UT Events + Entertainment’s Try Culture brings different cultures together

Tehreem Shahab

As hundreds of UT students piled into the Student Activity Center ballroom for the annual Try Culture event, they were greeted by student organizations, music and free food from different cultures. 

Try Culture festival is a collaboration between the Asian-American, African American and Mexican-American culture committees within University of Texas Campus Events + Entertainment. Students attending the festival received free food provided by each culture committee if they visited the student organizations tabling for each committee. 

Each tabling organization offered a variety of activities and games for students to take part in such as pinball offered by the Taiwanese American Students Association, coloring activities from the Association of Black Psychologists and Loteria, a game similar to bingo, offered by the Hispanic Students Association.  

Alexis Gonzales, event coordinator and African-American Culture committee representative said the annual event allows students to immerse themselves in different cultures. 

“My freshman year, I remember the African-American Culture committee had Ethiopian food, and I tried a lot of new things just from coming to an event,” communications senior Gonzales said. “So that’s what I hope the most for people attending — for them to have fun but also to remember what they got to experience with all the cultures that they may not have been able to experience anywhere else.”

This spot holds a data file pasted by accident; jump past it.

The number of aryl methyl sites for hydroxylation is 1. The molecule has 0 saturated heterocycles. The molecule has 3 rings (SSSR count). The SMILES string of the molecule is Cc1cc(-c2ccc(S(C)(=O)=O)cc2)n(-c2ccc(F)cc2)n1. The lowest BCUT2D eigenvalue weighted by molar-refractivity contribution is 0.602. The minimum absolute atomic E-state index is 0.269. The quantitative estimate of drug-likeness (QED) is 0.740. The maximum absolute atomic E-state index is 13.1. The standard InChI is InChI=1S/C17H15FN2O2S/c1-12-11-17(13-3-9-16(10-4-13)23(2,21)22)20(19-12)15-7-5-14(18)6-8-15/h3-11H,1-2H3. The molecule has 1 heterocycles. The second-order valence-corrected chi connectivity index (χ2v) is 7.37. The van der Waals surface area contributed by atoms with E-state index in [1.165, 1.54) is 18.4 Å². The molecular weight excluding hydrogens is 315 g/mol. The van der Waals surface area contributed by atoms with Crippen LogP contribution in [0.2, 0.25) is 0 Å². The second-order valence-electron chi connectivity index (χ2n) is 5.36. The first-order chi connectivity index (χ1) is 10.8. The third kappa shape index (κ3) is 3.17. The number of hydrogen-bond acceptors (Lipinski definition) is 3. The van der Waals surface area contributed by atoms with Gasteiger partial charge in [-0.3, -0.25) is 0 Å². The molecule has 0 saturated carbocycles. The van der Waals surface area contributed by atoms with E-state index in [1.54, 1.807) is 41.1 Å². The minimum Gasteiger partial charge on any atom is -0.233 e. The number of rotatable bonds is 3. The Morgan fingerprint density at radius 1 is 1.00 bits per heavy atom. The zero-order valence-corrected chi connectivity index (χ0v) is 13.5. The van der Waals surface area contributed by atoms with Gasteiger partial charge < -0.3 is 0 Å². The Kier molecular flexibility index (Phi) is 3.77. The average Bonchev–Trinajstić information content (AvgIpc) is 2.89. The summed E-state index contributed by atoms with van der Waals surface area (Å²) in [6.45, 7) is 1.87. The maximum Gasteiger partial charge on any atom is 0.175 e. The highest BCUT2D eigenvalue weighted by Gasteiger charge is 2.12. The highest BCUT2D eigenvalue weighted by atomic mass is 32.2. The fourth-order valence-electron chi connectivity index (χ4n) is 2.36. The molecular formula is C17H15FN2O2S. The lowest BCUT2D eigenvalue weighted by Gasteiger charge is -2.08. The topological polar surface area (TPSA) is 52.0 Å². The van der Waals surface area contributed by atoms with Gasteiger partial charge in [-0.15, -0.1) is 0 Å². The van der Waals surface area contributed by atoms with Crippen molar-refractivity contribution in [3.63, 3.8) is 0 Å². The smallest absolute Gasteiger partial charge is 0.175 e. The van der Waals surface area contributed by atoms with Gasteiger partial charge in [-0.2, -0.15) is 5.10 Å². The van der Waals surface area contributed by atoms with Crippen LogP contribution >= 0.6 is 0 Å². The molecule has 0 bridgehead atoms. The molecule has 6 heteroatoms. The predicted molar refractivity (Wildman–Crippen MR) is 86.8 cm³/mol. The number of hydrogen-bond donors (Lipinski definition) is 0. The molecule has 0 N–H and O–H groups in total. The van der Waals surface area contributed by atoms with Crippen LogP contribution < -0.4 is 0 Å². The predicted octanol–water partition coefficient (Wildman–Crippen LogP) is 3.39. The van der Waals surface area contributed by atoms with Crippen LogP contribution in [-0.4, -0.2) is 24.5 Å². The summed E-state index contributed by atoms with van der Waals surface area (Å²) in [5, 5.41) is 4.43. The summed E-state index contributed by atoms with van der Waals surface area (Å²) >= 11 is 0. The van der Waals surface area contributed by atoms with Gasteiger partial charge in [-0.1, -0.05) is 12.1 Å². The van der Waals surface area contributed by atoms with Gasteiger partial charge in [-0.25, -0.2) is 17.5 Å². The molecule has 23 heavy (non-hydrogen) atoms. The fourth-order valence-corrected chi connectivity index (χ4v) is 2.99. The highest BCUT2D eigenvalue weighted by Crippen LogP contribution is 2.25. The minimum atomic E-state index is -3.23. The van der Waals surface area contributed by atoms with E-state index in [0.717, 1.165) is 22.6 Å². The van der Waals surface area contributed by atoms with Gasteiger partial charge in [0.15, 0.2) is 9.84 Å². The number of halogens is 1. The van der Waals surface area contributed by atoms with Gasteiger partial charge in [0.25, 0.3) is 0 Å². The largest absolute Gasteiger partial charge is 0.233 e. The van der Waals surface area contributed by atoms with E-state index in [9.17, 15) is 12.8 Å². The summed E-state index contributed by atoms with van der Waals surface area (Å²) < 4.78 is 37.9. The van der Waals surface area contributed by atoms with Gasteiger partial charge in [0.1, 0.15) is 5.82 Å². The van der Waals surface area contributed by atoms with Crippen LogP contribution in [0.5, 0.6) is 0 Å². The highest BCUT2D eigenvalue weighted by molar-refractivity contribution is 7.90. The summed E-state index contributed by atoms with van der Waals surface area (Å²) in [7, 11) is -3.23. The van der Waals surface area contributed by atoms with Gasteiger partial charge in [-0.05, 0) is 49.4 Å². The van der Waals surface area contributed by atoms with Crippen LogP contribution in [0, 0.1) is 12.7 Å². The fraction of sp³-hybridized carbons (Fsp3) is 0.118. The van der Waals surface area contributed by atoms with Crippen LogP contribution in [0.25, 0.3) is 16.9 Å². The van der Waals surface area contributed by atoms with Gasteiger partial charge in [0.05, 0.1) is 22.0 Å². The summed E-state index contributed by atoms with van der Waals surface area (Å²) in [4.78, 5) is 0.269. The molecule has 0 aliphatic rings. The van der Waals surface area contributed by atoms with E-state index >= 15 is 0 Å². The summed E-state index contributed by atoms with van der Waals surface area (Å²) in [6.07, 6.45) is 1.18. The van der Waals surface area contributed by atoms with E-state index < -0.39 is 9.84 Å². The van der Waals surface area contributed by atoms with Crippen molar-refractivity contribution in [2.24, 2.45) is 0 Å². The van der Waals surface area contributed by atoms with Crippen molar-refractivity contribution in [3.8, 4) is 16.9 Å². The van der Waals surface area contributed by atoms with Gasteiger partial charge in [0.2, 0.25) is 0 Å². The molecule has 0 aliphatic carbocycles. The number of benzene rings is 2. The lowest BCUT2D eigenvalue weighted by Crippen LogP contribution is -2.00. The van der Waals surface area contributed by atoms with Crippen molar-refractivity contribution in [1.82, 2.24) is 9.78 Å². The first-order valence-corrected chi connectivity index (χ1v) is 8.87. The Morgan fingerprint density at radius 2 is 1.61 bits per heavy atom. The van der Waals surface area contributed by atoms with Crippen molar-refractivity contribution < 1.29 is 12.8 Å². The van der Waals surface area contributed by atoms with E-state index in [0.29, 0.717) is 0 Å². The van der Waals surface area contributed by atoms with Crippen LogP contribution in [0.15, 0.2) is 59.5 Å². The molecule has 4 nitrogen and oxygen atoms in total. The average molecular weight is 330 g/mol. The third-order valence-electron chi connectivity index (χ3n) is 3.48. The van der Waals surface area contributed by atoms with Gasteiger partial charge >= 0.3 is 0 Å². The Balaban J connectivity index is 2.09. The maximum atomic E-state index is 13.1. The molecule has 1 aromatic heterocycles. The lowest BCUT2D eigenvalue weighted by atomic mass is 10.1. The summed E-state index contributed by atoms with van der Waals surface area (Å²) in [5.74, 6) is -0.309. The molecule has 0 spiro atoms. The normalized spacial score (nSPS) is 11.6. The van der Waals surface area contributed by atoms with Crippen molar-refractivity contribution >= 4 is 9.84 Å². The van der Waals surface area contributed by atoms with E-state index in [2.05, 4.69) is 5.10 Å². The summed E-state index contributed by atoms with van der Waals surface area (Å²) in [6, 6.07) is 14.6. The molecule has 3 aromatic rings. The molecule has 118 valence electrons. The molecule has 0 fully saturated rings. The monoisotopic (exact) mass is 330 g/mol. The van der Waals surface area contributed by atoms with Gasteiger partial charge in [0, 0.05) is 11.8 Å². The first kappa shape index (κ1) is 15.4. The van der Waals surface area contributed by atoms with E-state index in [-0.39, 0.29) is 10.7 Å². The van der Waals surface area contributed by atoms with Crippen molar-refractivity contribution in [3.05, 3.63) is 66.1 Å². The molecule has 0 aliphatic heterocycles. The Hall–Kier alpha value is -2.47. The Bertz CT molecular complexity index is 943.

Try Culture also included different performances such as the lion dance by Texas Dragon/Lion Dance team and a mix of merengue and cumbia dance performances by Texas Latin Dance. Jasmine Wong, event coordinator and representative of the Asian-American Culture committee, said this event is a testament to what happens when people of different backgrounds come together. 

“I guess that’s what we get to tell people, that we can work together happily, no matter where we are from, what our background is and we can bring something awesome together,” kinesiology senior Wong said. 

Izar Trevino, membership officer of the Mexican-American culture committee, said it’s important to acknowledge the amount of work that went into putting on Try Culture. 

“It takes a lot to coordinate an event like this,” psychology sophomore Trevino said. “We had 1,000 people interested on the Facebook page, and it takes a lot of work to bring it together. Everyone here is a volunteer — no one gets paid. So these are people who are really into UT Events+Entertainment who want to bring their perspective to campus.”